3 Video Game Stocks to Play the Gaming Boom

With ongoing advancements in technology and the digital transformation, the demand for video games is expected to stay high, offering promising investment opportunities.

Vikram Barhat 12 July, 2023 | 2:06AM
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Video Game

The video gaming industry has been on a roll in the past few years with record sales and a growing community of gamers that provide a burgeoning revenue opportunity.

U.S. consumer spending on video game products has topped US$56 billion in 2022 with no signs of slowing down. The rise in video game sales can be attributed to advancements in AI and virtual reality gaming, as well as the expansion of major media companies into the industry. These factors have fuelled increased consumer interest and propelled the growth of the market.

The following video gaming stocks provide exposure to a rapidly growing and innovating gaming industry. With ongoing advancements in technology and the digital transformation, the demand for video games is expected to remain on an upwards trajectory, offering promising investment opportunities.

One of the world's largest video game publishers, Activision Blizzard’s (ATVI) franchise portfolio includes World of Warcraft (more than US$8 billion of lifetime sales), and Call of Duty (over 175 million copies).

The firm is well placed to maintain its industry dominance by developing compelling new versions of its existing franchises and by introducing new experiences, such as Overwatch. “We expect Activision to continue to benefit from ongoing console demand, the revitalization of PC gaming, and the growth in the mobile market via King,” says a Morningstar equity report.

While Activision Blizzard’s sale to Microsoft remains pending as a number of jurisdictions continue to scrutinize the deal, “we still expect the deal to close in 2023,” says Morningstar equity analyst Neil Macker, who puts the stock’s fair value at US$92, but cautions “the timing [of acquisition] may shift into the second half of the year due to the extended regulatory enquiries.”

The game publisher has taken advantage of the industry's changing landscape, now split between big blockbuster games and smaller independent games. Macker forecasts 2023 will be a rebound year for the company and projects the firm's annual revenue to grow 7% from 2023 to 2027, exceeding US$10.5 billion in 2027.

Chinese internet giant, Tencent (TCEHY) is the world's largest video game vendor and owns the top-grossing mobile game--Honor of Kings. The company also owns and operates China's largest social media super app, WeChat, which has entered every aspect of life in the country, ranging from social media to streaming games and videos, and ordering food and taxis.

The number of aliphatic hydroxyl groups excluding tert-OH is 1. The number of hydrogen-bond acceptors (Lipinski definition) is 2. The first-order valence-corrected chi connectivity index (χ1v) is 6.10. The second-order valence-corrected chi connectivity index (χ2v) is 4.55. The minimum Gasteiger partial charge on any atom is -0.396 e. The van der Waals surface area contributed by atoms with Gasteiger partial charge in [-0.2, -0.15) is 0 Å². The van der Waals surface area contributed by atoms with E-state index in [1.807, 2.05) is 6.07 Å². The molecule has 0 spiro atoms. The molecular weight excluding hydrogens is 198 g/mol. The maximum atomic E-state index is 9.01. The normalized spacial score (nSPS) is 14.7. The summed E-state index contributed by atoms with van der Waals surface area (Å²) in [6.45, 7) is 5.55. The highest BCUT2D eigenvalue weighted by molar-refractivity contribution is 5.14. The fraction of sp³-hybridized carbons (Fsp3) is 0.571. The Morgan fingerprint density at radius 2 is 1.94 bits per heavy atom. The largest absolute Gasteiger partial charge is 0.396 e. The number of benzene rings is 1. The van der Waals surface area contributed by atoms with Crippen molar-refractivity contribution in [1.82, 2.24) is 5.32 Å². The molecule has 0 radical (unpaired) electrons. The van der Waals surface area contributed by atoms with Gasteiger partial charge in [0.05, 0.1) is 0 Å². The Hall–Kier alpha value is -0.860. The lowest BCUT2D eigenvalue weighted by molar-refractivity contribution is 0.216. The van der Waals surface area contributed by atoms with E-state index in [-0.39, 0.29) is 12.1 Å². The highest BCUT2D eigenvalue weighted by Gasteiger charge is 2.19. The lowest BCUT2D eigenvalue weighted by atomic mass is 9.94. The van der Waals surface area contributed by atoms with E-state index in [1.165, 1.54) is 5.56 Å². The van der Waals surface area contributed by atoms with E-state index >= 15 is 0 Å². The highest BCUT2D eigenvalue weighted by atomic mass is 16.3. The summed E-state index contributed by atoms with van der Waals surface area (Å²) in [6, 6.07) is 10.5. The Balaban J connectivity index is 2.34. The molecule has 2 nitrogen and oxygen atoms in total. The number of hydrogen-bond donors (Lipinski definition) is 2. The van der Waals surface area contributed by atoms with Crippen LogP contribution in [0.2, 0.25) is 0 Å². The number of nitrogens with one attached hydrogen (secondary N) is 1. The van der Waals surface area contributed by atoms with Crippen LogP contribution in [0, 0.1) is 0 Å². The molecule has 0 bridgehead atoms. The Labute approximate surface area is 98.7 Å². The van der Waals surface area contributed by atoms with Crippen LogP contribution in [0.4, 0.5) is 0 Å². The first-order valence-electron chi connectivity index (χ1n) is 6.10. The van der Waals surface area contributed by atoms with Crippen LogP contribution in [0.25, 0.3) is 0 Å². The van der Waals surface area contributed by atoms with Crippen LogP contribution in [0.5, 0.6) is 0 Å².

Over the past decade, Tencent has successfully seized the opportunity presented by the industry's shift towards mobile gaming. “The firm owns some of the world's most popular titles, like Honor of Kings and PUBG Mobile,” says a Morningstar equity report.

To date, games remain Tencent's primary source of monetization, with the segment accounting for more than 40% of the group's operating income. “Tencent should continue to leverage its unrivaled access to user data and financial capital to create innovative, high-quality, and long-cycle games with a mobile-first approach,” says Morningstar equity analyst, Ivan Su, who pegs the stock’s fair value at US$90.

While games and advertising remain wide-moat Tencent's primary cash flow generator, the firm's investments in other areas such as cloud storage, business services, and enterprise software also offer long-term value-creation potential. “Given the size of China's economy and the prevalence of digital adoption, we surmise that there are enormous opportunities ahead for enterprise technology, and Tencent will most likely turn these services into recurring revenue streams,” asserts Su.

Electronic Arts (EA) is the world's largest third-party video game publishers and owns some of the most well-known video games. Some of its large franchises include Madden, FIFA, Battlefield, Apex Legends, Mass Effect, Dragon’s Age, and Need for Speed.

Over the years, EA has pivoted from a console-based video game publisher to the one of the largest publishers on consoles, PC, and mobile.

“Its portfolio of long-running successful franchises allows the firm to monetize its intellectual property year after year by delivering content via sequels, expansion packs, and downloadable content (DLC), exemplified by the annual versions of Madden (over 25 annual editions) and FIFA (over 20 annual editions),” says a Morningstar equity report.

The company's franchises boast loyal user base, allowing it to push more of its content via direct digital channels thus sidestepping retailers, generating higher gross margins, and boosting returns on invested capital. “These franchises also create the opportunity to further monetize games via microtransactions,” says Macker, pointing out both the Madden and FIFA games include an Ultimate Team mode, a virtual card-collecting game.

The firm will consolidate its leading position by developing compelling new versions of its existing franchises, creating new ones like Apex Legends and acquiring established ones like F1 from Codemasters, notes Macker who pegs the stock’s fair value at US$142.



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Securities Mentioned in Article

Security NamePriceChange (%)Morningstar Rating
Electronic Arts Inc131.97 USD-0.06Rating
Tencent Holdings Ltd ADR47.40 USD-1.92Rating

About Author

Vikram Barhat

Vikram Barhat  A Toronto-based financial writer specializing in investing, stock markets, personal finance and other areas of the financial services industry, Vikram also writes for CNBC, BBC, The Globe and Mail, and Toronto Star.

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